How to Blow Out Pipes for Winterizing A Pool: A Step-By-Step Guide
Are you finally getting around to winterizing your pool? One of the most important steps in the winterizing process is blowing out your pool lines. This helps to prevent the potential freezing and bursting of your pipes during the winter months. You may try Googling “how to blow out pipes for winterizing a pool,” but we promise, DIY is not the way to go. If you want it done right, we suggest hiring a professional pool service. With that said, here are the steps they will take in order to successfully blow out your pool lines.
Before they start the actual line-blowing process, your pool professional will take a few preliminary steps to prepare. First, they will lower the water level in the pool by draining it partially until it reaches 2 to 18 inches below the skimmer by backwashing, wasting, and/or pumping out the water. The exact water level depends on the type of your pool surface and winter cover type. Most DIYers are not aware of this; that’s why hiring a professional pool service is recommended. They will also empty any water from the skimmers with either a hand pump or opening the skimmer lines and sucking water until the pump runs dry. Then, the pump will be turned off Lastly, remove all fittings and skimmer baskets.
The next step of “how to blow out pipes for winterizing a pool” involves the suction side of your pool’s plumbing. The suction side encompasses all lines leading into the pump, including the main drain line, one or more skimmers, and possibly a vacuum line. For winterizing, air will either be blown from the pump itself or from one of the skimmers after closing the multiport or return valves. Next, the skimmer line and other suction side valves need to be closed. Then, they will blow the main drain until bubbles come out of the drain and reposition the valves closed so that the drain line is pressurized. If blowing from the pump, each skimmer or vacuum line will be blown out individually until water stops spraying out of the skimmer or vacuum port. If blowing from the skimmer or vacuum lines, each one will need to be blown out individually through the system and out the returns.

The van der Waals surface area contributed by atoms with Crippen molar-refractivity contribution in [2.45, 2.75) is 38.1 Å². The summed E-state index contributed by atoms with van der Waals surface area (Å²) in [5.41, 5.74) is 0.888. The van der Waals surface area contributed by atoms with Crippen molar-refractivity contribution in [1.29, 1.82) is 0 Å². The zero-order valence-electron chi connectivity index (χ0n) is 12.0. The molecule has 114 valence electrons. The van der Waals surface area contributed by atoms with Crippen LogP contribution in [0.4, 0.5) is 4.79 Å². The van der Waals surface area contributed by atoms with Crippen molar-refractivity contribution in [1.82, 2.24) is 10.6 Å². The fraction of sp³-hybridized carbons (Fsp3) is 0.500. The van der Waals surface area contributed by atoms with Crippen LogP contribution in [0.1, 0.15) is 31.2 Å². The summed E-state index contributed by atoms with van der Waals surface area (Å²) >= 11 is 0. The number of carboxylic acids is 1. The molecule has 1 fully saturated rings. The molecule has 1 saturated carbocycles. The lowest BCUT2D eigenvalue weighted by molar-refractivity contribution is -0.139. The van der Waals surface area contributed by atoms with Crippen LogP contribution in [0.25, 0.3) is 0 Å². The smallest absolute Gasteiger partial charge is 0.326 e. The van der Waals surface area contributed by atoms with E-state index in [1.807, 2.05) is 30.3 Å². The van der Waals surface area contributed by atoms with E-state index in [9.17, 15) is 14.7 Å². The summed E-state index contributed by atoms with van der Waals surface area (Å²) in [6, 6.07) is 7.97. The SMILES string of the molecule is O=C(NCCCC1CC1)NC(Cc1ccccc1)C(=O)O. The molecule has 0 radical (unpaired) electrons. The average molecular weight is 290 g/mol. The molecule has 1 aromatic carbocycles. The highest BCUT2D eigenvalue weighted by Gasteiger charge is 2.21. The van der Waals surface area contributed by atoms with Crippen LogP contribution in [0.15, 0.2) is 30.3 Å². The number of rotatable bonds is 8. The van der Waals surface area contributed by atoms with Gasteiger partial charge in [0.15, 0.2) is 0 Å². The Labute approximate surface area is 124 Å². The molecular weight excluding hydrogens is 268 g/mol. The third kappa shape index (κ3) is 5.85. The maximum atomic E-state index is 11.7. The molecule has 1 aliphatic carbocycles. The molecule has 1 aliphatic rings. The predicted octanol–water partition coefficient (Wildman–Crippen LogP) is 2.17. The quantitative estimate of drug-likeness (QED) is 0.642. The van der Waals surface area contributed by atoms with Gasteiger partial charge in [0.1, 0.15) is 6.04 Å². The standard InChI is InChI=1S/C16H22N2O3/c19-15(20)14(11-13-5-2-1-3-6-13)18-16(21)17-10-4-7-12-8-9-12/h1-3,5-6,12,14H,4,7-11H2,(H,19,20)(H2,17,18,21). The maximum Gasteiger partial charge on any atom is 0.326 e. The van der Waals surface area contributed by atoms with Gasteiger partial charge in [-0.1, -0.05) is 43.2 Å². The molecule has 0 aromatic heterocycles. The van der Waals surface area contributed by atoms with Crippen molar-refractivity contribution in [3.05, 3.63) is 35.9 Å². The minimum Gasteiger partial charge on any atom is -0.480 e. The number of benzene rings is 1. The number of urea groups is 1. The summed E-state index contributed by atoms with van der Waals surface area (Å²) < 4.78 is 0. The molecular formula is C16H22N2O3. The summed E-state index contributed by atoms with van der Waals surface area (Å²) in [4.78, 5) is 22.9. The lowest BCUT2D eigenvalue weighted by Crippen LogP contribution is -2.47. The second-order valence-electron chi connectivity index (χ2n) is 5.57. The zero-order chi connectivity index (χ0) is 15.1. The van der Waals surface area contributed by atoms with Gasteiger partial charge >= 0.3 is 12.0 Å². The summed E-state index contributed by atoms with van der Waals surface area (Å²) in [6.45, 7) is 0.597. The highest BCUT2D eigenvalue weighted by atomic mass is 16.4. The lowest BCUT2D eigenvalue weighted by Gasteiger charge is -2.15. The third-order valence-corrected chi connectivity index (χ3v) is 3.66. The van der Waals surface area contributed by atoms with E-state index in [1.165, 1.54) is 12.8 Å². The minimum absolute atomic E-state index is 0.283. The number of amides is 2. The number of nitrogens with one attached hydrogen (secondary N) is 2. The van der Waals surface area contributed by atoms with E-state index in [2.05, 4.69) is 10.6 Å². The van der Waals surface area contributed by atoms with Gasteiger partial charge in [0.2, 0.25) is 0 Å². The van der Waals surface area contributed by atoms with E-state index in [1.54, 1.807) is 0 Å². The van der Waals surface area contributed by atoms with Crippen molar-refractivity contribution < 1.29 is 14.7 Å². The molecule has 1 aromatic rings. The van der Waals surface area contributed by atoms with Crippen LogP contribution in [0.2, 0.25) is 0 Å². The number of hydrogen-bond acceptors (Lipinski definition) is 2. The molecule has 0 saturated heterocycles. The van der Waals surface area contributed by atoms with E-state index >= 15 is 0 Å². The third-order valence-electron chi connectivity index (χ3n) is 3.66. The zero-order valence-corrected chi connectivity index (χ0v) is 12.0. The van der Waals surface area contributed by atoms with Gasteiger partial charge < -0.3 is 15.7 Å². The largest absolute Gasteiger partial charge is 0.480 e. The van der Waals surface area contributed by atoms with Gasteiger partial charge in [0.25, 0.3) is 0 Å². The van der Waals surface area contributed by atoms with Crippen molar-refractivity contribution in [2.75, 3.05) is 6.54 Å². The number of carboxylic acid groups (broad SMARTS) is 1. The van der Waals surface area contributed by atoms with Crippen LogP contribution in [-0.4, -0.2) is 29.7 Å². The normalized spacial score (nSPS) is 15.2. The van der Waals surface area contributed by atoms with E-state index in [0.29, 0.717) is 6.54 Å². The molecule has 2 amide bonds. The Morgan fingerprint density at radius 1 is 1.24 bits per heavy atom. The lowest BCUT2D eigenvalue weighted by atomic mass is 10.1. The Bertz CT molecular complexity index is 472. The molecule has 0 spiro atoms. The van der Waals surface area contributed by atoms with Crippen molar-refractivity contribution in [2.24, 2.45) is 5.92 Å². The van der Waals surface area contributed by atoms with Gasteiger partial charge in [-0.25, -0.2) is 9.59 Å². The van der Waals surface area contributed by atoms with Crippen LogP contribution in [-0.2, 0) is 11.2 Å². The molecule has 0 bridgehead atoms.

The final step of “how to blow out pipes for winterizing a pool” takes place on the pressure side. The return lines that were closed earlier would be opened or the multiport will be put back in the filter position. Either air can be blown from the skimmer or the pump through the pump, filter, and heater, then they will send it back to the pool through the return lines. While watching for bubbling in the return lines, your pool professional will apply pressure to the one closest to the pump. After two to three minutes, they will plug off the return line that is bubbling the most. Then, they will tightly plug the other return lines in a similar sequence. Once all of the plugs are in place, there shouldn’t be any more bubbling. If the pool has floor returns, air will be blown through the return lines until bubbles come out of the returns. Then, the valve will be closed to pressurize it similar to what was done to the main drain.
Next, your pool professional will drain your pool’s plumbing systems of any remaining water. This includes the pump, filter, heater, etc. They will remove any existing drain plugs and let any water drain out of the system. Drain plug for cartridge or DE filters will be put back in after the water drains out to avoid any vermin infestation. Lastly, antifreeze will be put in the skimmer lines, they will be plugged, and an anti-freezing device will be placed in the skimmer to avoid freeze/thaw damage cracking the inside of the skimmer. Anti-freeze can also be added to the skimmer pot.
Wondering How to Blow Out Your Pipes for Winterizing A Pool?
It’s easy! Just call Pool Operation Management. Our expert team will make sure your pool is fully prepared for winter. Frozen or burst pipes are not a concern when working with our certified pool operators and technicians. In addition to winterizing, we provide openings and closings, weekly maintenance, leak detection, and a whole host of other residential and commercial services. Instead of having to Google any of your other questions, just call Pool Operation Management today.